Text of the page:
Bob Vylan We Live Here

Album Review

Bob Vylan: Bob Vylan: We Live Here  – EP/mini-album review We Live Here (Bandcamp)


Released: June 5th, 2020


Essential and visceral record dropped by Bob Vylan.

Bob Vylan are Bobby (vocals and production) and Bobbie (drums and spiritual guidance) who began to generate interest in 2019 with a guest appearances on Frank Carter and The Rattlesnakes Radio1session for Annie Mac, supporting Gallows at their show at House of Vans and collaborating with Massive Attack alumni Tricky on his new album, followed by a  North American tour with hardcore rapper Nascar Aloe. But things really kicked off for the band in March this year when they dropped a new single and video: ‘We Live Here’ which we reviewed here. The video went viral, earning rave reviews and, for many, it was their first encounter with a band that hit them like a tsunami.

Despite this the band struggled to get support for their latest EP “We Live Here”, which they believe was due to ‘its social commentary and the topics it tackles’. So, suddenly on 5th June, they decided to release it as an instant download and vinyl pre-order (which sold out in a matter of hours) only on Bandcamp, deciding not to put it on streaming services. They stated: ‘We will not have our art – our art that in particular concerns itself with the fight against injustice, the fight against racism, the struggles of the disenfranchised, the struggles of minorities – we will not have that art devalued to the extent that it’s worth £0.004 a stream on a good day.’

What Bob Vylan deliver on this EP is nothing short of essential listening. The sad truth is that it would have been essential listening 5 years, 10 years, 20 years, a 100 years ago, and it says a lot for the music industry, which still likes to think of itself as alternative and inclusive, that nobody would touch this release with a barge pole. It’s not comfortable listening for white ears, but neither should it be. What it delivers is a view of Britain through black eyes, a soundtrack for what we see happening on the streets, filtered through the news, unfiltered through viral videos, or through black experiences and it demands that we listen to it.

This EP is 20 minutes of education from a righteously angry teacher, but change can only come from understanding.

Musically it’s a mix up of grime, rap and punk with an ominous backdrop of sounds that sound like they come from any rundown, underfunded, forgotten inner city estate. It opens with Intro, a manifesto of sorts which lays out what will follow, a refrain of We Live Here, which is poetry reminiscent of Allen Ginsberg’s Howl, and should have as much impact.

There is England’s Ending with its deep world beat over laying an almost Oliver Twist urchin recitation from England’s slums.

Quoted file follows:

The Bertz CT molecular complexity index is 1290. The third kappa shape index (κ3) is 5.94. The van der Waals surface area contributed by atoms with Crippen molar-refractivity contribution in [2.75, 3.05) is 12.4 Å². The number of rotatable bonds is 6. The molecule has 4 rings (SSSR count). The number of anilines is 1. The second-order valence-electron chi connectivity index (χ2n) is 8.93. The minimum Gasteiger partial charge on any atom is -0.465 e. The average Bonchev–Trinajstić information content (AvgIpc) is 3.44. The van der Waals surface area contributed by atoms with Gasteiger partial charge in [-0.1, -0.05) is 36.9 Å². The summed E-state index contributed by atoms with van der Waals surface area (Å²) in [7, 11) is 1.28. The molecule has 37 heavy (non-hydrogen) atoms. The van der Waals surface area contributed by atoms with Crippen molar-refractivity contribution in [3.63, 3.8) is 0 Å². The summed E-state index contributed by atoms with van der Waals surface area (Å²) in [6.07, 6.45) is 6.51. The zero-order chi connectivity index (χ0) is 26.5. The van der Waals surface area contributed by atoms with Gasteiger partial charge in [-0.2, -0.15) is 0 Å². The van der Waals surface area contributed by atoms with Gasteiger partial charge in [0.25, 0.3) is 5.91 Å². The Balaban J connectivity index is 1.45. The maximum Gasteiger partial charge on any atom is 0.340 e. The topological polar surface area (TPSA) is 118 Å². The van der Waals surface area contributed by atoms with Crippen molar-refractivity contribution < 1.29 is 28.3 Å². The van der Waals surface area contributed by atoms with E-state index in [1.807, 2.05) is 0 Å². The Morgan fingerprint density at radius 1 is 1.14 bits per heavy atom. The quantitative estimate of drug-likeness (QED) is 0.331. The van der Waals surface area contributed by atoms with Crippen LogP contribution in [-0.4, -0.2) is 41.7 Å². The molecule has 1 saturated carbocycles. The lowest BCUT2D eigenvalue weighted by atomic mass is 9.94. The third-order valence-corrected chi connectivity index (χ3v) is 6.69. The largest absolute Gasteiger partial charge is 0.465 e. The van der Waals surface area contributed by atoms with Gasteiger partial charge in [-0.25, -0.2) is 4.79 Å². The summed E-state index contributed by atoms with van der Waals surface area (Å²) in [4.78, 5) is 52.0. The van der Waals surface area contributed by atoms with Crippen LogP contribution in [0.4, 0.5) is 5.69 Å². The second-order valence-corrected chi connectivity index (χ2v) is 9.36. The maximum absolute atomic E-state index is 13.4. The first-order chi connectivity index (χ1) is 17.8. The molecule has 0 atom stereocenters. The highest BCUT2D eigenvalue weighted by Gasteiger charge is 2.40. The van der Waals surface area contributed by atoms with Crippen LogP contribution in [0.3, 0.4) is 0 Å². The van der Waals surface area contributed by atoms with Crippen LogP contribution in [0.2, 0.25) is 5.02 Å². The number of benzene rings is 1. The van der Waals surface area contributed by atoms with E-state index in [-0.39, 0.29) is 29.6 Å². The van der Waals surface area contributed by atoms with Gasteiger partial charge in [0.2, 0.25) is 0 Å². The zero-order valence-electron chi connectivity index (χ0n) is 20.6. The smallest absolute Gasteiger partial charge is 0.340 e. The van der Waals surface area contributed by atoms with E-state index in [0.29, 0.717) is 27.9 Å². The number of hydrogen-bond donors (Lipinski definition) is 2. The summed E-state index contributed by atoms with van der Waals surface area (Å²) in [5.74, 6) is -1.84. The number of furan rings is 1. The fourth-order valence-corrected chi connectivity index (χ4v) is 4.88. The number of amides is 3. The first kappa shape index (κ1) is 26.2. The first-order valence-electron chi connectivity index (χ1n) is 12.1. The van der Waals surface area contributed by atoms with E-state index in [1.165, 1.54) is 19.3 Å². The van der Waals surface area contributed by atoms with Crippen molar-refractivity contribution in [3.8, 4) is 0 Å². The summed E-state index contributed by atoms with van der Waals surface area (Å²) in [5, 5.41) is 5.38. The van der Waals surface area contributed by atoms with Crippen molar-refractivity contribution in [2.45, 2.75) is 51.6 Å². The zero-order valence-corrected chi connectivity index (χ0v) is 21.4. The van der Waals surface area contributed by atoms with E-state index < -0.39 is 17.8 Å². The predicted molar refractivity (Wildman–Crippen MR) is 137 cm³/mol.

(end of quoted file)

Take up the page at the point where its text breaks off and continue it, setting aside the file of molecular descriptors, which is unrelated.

Pulled Pork is an attack on police brutality and harassment and a celebration, a standing proud of being black, of not being ashamed of who you are despite what the rest of society may make you feel.

Lynch Your Leaders attacks the leaders who peddle the lie that a nation’s ills are due to some undefined alien culture, skirting racism with clever words, but making sure the message subconsciously filters through: our culture is at peril from those that are other. Those people who Bob Vylan say, ‘want our country back, but back from whom? They bought this pain upon themselves.’

Northern Line drips with anxiety and fear and sounds like a train going out of control. It includes the line I Can’t Breathe, which resonates in a dreadful way now.

Save Yourself drips with heavy beats declaring that we could all use help, but don’t expect it to come from someone else, you got to raise yourself up, because ‘death happens when you’re making other plans’.

The title track, We Live Here, is the best song you will hear all year. It’s so fucking good I can’t find the words for it. It’s too visceral for words, words will reduce it to a constructivist discourse. Just fucking listen to it.

The EP ends on a Moment Of Silence which is exactly that. It works incredibly well because after the incendiary bomb of the previous tracks, it gives you a time to reflect, to pause, to ask yourself, what can I do?

We Live Here is a view of Britain from the black viewpoint and it’s a message all people must hear.

On Blackout Tuesday (the day social media was awash in black images as a show of support for Black Lives Matter) Bob Vylan posted on Instagram:

‘DEAR WHITE PEOPLE! Educate yourselves. Your black square post does not change the way you think, it does not change the way you view our struggles as black people, it does not change the structures that YOU benefit from on a daily basis, so here, I’ll help you get started! (and here we see a pile of books which includes:  There Ain’t No Black In The Union Jack – Paul Gilroy, The Mis-Education Of The Negro – Carter G. Woodson, The Souls Of Black Folk – Du Bois, The Autobiography of Malcom X, Strength To Love – Martin Luther King, Revolutionary Suicide – Huey P. Newton) Please do not assume that you can read 1, or all of these books and suddenly be “cured” of your racism. These are starting points for what should be made a part of your everyday reading so that you are better equipped when it comes to your role in assisting us dismantle white supremacy and the racist structures built to oppress us.’

To that list of books, I would also add, as essential listening, Bob Vylan.

You can find Bob Vylan online here, on Facebook, on Twitter and on Instagram.


All words by Mark Ray. More writing by Mark Ray can be found at his author archive. And he can be found on Twitter, Instagram and WordPress

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